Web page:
The Personal Data Protection Commission imposed a $3,000 financial penalty on DataPost, a business printing and mailing solutions provider, for a data breach that led to leaks of personal financial information.
The commission, which probed the case, said the sensitive nature of the data was an aggravating factor. But it was mitigated by the small scale of the breach as personal data belonging to only two persons was disclosed to a single recipient.
"The data breach could have been avoided if DPL (DataPost) had taken some simple additional measures," said the commission in decision grounds issued on Tuesday.
In a statement to The Straits Times yesterday, the firm said: "Since the incident, we have enforced measures to tighten the procedures. The incident happened in May 2016, (and was) caused by negligence of a staff member.
"We acknowledged the outcome of the case and as a responsible company, we take this very seriously."
DataPost was tasked to print and mail out financial statements relating to a bank's Supplementary Retirement Scheme (SRS) to its customers. But one customer received two additional statements belonging to two other bank customers along with her own SRS statement last June.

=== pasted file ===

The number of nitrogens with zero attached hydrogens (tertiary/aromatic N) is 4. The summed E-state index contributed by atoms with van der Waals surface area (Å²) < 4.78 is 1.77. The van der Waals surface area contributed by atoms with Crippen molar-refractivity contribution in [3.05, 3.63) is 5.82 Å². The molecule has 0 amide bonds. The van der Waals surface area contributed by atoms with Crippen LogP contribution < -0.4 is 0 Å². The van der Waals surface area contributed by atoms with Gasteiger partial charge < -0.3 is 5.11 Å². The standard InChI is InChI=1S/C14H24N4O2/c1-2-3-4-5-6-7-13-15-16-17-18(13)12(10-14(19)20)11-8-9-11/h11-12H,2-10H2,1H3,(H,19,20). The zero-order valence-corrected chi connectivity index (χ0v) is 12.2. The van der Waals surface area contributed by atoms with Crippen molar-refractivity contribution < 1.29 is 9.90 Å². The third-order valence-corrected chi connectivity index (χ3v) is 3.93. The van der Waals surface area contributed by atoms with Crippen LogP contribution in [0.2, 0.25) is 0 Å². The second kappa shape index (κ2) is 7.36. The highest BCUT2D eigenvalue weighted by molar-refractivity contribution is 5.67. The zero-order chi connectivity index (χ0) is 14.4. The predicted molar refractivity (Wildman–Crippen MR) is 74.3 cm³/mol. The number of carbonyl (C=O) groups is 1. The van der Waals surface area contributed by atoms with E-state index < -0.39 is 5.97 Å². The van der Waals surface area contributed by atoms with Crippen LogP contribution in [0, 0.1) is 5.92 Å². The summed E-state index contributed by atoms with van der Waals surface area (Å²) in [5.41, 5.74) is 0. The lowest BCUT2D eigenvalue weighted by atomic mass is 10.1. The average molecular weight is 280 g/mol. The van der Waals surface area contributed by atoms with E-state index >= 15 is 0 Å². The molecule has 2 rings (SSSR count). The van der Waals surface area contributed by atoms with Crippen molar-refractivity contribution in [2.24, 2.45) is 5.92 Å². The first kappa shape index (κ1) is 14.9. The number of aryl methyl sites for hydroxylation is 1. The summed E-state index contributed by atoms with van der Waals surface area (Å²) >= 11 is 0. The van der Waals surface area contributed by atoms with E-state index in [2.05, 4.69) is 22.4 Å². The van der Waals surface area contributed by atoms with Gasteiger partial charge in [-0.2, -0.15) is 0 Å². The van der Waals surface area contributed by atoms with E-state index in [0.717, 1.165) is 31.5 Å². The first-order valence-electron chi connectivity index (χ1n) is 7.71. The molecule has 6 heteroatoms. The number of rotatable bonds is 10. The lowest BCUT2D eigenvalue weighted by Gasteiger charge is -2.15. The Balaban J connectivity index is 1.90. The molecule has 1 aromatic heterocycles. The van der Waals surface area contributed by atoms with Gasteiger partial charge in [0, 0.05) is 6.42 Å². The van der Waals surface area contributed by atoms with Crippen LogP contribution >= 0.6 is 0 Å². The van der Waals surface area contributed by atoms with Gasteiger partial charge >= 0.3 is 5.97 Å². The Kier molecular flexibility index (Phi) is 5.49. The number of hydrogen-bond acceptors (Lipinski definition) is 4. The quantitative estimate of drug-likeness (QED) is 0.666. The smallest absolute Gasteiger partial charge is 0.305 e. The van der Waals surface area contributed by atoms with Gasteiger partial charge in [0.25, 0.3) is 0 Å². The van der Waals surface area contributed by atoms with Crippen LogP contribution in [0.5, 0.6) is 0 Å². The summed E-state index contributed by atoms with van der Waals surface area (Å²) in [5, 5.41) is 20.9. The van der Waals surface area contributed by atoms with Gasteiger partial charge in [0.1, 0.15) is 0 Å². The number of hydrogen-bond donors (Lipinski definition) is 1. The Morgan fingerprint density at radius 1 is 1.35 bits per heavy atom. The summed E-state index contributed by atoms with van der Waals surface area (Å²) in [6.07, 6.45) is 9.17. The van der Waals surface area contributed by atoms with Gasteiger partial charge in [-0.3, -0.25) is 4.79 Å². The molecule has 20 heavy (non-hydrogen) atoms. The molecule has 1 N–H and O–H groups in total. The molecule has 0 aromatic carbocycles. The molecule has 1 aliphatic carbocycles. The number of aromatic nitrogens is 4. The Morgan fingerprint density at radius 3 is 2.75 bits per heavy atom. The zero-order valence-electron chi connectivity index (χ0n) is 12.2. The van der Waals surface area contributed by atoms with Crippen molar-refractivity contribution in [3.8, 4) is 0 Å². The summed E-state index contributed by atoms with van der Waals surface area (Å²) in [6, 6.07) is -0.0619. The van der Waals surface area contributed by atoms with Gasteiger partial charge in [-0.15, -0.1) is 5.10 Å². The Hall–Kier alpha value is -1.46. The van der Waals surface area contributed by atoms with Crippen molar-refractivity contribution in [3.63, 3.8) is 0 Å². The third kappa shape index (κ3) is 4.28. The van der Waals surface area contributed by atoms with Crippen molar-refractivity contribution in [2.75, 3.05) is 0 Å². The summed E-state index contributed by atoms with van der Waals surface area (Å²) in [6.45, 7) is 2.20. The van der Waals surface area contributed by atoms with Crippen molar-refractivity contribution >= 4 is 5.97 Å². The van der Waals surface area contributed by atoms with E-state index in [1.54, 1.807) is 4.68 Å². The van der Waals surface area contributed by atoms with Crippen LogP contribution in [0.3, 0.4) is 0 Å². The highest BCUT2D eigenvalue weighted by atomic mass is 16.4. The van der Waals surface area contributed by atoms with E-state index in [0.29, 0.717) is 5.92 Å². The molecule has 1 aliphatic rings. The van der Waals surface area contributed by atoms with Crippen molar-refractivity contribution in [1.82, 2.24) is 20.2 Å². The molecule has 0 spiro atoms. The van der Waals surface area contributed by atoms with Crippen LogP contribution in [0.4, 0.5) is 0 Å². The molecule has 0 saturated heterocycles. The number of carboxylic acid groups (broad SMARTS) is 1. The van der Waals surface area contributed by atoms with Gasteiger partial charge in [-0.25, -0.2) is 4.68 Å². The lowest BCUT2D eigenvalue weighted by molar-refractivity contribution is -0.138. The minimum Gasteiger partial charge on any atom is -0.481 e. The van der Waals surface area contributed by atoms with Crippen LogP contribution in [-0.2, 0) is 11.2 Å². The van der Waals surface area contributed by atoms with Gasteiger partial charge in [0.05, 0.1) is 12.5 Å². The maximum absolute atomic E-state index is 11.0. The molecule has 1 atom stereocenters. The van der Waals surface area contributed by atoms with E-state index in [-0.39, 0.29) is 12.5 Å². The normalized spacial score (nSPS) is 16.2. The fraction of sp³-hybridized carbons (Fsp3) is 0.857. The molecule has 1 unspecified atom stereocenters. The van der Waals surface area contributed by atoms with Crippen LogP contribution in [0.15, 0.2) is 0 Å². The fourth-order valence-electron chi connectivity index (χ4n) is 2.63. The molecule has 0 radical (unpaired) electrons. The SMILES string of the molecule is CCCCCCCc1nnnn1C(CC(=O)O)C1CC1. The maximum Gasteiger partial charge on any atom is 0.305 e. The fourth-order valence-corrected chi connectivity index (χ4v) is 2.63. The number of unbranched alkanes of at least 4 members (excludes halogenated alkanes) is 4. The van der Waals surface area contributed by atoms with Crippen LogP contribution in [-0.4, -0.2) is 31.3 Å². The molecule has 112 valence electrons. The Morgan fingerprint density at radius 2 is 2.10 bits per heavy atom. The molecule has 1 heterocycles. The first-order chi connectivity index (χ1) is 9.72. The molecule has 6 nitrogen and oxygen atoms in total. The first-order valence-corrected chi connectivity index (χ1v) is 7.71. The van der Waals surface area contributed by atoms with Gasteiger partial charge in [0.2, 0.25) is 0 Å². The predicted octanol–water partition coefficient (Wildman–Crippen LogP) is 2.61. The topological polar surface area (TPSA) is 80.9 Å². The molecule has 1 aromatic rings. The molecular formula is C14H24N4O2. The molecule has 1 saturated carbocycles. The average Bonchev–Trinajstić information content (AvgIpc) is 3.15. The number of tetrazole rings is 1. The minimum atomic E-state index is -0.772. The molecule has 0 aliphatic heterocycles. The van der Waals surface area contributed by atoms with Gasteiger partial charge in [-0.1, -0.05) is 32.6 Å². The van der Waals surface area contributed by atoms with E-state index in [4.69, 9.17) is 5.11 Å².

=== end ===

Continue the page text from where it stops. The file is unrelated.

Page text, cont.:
The commission found the processes DataPost had in place "did not meet the reasonable standards expected of it"and directed the company to review its relevant internal working procedures, among other things.
Data disclosed in the statements comprised names, addresses, cash balances and details of asset holdings.
At DataPost, the SRS statements were printed on A3 sheets, as formatted, and an enveloping machine was used to cut the statements and insert them individually into their respective mailer envelopes.
The firm's internal investigations showed that human error by the duty operator caused the breach.
The operator had manually checked the first envelope generated by the test run but mistakenly concluded that three statements contained in the first envelope belonged to the same person when they actually belonged to three different persons.
The statements had been placed in the same envelope due to an "operating peculiarity" but he had moved the envelope from the reject bin to the main bin which meant two additional layers of checks were bypassed.
The commission found the processes DataPost had in place "did not meet the reasonable standards expected of it" and directed the company to review its relevant internal working procedures, among other things.
DataPost said yesterday that it will adopt the commission's recommendations to review its procedures, staff training and data protection policies.
It added: "We are committed to constantly reviewing our procedures and working with our customers to prevent such incidents from happening."